Publisher: Paris: Editions Carré, 1995
Edition: 1st Edition
Binding: Soft cover
Condition: Near Fine / No dust jacket as issued
Item #: 112356
First edition, first printing. Soft cover. Photographically illustrated French-fold wrappers. Photographs and text (in French) by Raymond Depardon. Designed by Atalante, Xavier Barral. 320 pp., with 246 black-and-white plates, 37 four-color plates and additional reference illustrations. 7-7/8 x 6-5/16 inches. [Cited in Martin Parr and Gerry Badger, The Photobook: A History, Volume II. (London and New York: Phaidon, 2006).]
Near Fine (slight vertical crease to rear cover, faint ink marks on bottom of text block, else Fine).
Noted Magnum photographer Raymond Depardon here presents a candid autobiography, illustrated with his own photographs as well as ones culled from the family archives. The book shuttles readers back and forth between the past and present, contrasting old family photos and Depardon's first photographs with two-page color spreads depicting more recent views of the environs. Still, with compelling images and considered, engaging text Depardon manages to avoid the self-absorption that can taint autobiography. Depardon clearly understands how affective photography can be (as both a practice and an object of study), and he articulates elusive phenomenological issues with images that recall Lartigue's spontaneity and with an elegance and wit that rivals Roland Barthes' much better-known book La chambre claire / Camera Lucida.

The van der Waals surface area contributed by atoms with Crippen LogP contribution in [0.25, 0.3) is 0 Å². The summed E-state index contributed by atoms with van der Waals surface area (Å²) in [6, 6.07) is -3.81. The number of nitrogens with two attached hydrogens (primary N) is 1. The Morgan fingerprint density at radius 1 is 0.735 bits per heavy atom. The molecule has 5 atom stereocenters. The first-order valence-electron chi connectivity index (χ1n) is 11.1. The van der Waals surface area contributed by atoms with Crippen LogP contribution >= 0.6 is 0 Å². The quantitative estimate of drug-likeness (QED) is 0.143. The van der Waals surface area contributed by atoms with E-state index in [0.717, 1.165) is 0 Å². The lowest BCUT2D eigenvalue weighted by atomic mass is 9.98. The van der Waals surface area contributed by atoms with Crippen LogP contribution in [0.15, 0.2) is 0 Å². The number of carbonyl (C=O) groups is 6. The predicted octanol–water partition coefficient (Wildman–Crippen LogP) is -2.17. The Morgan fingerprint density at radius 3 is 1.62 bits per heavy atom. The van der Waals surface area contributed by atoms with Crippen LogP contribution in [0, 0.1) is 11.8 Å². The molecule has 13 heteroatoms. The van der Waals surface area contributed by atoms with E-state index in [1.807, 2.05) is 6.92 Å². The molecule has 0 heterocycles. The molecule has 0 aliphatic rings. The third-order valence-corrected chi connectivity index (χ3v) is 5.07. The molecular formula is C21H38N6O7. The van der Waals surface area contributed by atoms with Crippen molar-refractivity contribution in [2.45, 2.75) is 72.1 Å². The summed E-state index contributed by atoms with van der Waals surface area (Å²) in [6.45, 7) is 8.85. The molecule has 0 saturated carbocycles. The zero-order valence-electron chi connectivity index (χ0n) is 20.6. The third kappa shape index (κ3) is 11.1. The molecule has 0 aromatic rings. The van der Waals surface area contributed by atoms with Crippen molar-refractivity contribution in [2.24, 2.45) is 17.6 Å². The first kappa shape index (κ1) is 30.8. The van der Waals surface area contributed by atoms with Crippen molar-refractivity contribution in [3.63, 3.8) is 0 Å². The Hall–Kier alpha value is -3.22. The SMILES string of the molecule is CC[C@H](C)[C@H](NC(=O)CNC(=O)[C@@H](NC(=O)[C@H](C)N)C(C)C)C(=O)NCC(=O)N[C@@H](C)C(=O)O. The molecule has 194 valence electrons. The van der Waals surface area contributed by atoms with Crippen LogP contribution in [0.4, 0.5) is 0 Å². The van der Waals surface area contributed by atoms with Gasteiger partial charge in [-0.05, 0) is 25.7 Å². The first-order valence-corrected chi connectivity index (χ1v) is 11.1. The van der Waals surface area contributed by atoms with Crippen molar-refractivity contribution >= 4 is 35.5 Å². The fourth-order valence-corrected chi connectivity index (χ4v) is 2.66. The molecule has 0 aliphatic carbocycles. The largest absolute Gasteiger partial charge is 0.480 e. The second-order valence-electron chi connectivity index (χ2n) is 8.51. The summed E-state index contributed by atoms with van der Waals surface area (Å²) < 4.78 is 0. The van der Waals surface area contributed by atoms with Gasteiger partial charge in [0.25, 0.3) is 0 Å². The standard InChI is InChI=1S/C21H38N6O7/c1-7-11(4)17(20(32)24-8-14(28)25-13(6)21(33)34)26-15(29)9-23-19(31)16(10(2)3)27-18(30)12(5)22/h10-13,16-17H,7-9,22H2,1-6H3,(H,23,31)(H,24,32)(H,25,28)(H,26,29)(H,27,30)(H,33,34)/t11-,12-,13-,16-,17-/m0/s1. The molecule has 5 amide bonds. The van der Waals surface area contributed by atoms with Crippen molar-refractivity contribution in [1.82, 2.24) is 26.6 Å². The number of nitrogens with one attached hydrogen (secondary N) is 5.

From Magnum: "Located one kilometer from the Saône River and 500 meters from the Paris-Lyon freeway, this farm belongs to Raymond Depardon's parents. The house dates back to the sixteenth century. That's where Raymond Depardon took his first photographs. That's where he grew up. First prints, first emotions. La Ferme du Garet is not only an autobiographical book but it is also 'a place that has many like it throughout France. Yesterday, it was the countryside; today it is the city's periphery. 'And tomorrow?' asks the photographer while contently mixing memory-filled black and white pictures with more recent color pictures, which allows him to assess the time that's gone by."